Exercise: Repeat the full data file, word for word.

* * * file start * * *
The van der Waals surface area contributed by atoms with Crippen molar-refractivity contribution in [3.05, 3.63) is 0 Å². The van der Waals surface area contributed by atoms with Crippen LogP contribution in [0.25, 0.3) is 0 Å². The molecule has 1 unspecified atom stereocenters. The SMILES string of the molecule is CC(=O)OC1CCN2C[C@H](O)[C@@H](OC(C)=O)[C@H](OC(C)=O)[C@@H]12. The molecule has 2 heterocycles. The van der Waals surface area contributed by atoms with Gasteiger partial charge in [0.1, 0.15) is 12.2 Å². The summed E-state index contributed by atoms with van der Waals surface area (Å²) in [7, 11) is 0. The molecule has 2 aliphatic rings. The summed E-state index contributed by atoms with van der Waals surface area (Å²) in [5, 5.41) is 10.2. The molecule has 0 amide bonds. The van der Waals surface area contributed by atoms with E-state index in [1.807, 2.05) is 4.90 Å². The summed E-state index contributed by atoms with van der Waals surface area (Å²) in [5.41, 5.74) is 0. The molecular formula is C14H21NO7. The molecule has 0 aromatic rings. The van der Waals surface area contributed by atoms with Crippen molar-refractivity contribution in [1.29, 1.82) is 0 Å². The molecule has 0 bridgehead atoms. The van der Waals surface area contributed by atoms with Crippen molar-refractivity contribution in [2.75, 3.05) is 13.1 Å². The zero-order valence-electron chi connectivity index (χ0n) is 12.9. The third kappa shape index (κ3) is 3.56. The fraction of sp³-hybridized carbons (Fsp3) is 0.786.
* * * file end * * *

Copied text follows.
The van der Waals surface area contributed by atoms with Crippen molar-refractivity contribution in [3.05, 3.63) is 0 Å². The van der Waals surface area contributed by atoms with Crippen LogP contribution in [0.25, 0.3) is 0 Å². The molecule has 1 unspecified atom stereocenters. The SMILES string of the molecule is CC(=O)OC1CCN2C[C@H](O)[C@@H](OC(C)=O)[C@H](OC(C)=O)[C@@H]12. The molecule has 2 heterocycles. The van der Waals surface area contributed by atoms with Gasteiger partial charge in [0.1, 0.15) is 12.2 Å². The summed E-state index contributed by atoms with van der Waals surface area (Å²) in [7, 11) is 0. The molecule has 2 aliphatic rings. The summed E-state index contributed by atoms with van der Waals surface area (Å²) in [5, 5.41) is 10.2. The molecule has 0 amide bonds. The van der Waals surface area contributed by atoms with E-state index in [1.807, 2.05) is 4.90 Å². The summed E-state index contributed by atoms with van der Waals surface area (Å²) in [5.41, 5.74) is 0. The molecular formula is C14H21NO7. The molecule has 0 aromatic rings. The van der Waals surface area contributed by atoms with Crippen molar-refractivity contribution in [1.29, 1.82) is 0 Å². The molecule has 0 bridgehead atoms. The van der Waals surface area contributed by atoms with Crippen molar-refractivity contribution in [2.75, 3.05) is 13.1 Å². The zero-order valence-electron chi connectivity index (χ0n) is 12.9. The third kappa shape index (κ3) is 3.56. The fraction of sp³-hybridized carbons (Fsp3) is 0.786.